Short-tailed Shearwater / Tasmanian Muttonbird

Der Text wird im Moment aus Zeitgründen nicht mehr auf Deutsch übersetzt.

The Ocean Beach Coastal Reserve area is the breeding colony for one of the most amazing migratory birds in the world, the short-tailed shearwater, Puffinus tenuirostris, also known as the Tasmanian Muttonbird.
Each evening from October until April, thousands of muttonbirds (Short-tailed Shearwaters) fly in from the sea, circle, land and return to their burrows.

Migration

About 23 million short-tailed shearwaters migrate annually from their breeding grounds in Tasmania (over 80%) and southern Australia to the Northern Hemisphere to breed, travelling as far north as the Bering Sea.

These birds are perfectly adapted for long distance flying.
Their short bodies and long sickle-shaped wings, ideal for gliding, enable them to glide almost effortlessly above the waters surface and to make the annual return migration of 30'000 km to the Aleutian islands, near Alaska.
By banking into the wind to gain height, the birds can cover up to 600 km a day in a series of long glides, and save their energy reserves.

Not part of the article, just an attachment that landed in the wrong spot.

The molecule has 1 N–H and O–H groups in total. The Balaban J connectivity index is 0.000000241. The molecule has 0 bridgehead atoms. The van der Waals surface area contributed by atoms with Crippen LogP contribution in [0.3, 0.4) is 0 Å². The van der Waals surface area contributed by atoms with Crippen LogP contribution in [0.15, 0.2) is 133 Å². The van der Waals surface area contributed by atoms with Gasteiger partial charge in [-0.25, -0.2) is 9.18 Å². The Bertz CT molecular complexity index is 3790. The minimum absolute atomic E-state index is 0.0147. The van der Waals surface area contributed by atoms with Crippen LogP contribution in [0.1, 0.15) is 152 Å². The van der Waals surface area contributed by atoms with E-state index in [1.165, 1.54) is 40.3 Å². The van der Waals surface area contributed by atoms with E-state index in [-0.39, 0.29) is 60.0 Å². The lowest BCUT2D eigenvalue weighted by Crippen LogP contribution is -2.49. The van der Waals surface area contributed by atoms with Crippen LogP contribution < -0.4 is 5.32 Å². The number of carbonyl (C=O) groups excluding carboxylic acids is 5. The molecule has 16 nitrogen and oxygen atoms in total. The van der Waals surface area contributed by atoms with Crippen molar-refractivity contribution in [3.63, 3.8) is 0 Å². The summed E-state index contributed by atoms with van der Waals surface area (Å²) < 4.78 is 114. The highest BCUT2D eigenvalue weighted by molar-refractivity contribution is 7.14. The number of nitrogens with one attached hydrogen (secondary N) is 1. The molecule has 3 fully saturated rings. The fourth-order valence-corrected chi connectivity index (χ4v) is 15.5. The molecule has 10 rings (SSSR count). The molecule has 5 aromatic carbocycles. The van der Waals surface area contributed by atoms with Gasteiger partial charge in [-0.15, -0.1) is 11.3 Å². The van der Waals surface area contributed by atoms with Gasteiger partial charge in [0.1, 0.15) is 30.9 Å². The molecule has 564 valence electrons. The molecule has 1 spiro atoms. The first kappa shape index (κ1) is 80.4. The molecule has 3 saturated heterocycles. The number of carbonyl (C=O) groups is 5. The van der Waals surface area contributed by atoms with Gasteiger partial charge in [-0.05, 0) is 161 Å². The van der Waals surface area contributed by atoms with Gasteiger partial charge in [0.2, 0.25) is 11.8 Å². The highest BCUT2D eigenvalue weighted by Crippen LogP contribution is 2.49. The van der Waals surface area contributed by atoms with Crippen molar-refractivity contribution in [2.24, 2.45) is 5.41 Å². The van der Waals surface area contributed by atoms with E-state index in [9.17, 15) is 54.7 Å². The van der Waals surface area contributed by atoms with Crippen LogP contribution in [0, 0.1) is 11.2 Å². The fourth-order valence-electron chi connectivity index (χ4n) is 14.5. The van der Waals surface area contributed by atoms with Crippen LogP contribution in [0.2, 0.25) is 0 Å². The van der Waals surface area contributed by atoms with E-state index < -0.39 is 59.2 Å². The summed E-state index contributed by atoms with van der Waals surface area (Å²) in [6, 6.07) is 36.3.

The birds arrive at their breeding grounds in Bass Strait just as the water is warming up, and their food of small fish and animal plankton is becoming abundant.
They spend 4 - 5 months feeding in the cold, plankton rich waters.

The adult birds leave on their annual migration in early April.
The fledgling chicks remain in the colonies for another 2-3 weeks, before making the long journey alone.

Whilst in their breeding grounds of southern Australia, the shearwaters feed as far south as Antarctica.
The birds are often seen resting and feeding in large groups at sea called "rafts".

Breeding

Short-tailed shearwaters can live up to 38 years.

They breed in colonies, building a burrow about 1 metre long, close to the surface.
They lay a single egg in late November.
Incredibly, 85% of all the breeding females lay within three days of each other.
Both parents incubate the egg, which takes about 53 days to hatch.

The chicks grow to about one kilogram, twice the size of their parents.
Once the parents leave on their annual migration, the chicks are no longer fed but live off a reserve of energy rich oil held as fat reserves.

These incredible birds fly great distances to return to the same burrow each year.
Shearwaters are very good swimmers, capable of diving to over 20 metres in pursuit of krill, squid and fish.

Click here to listen to the young ones crying out for their parents (file type: .wma, size: 54 KB).


 

 

No liability for timeliness, integrity and correctness of this document is accepted.
Last updated: Tuesday, 13.03.2012 3:49 PM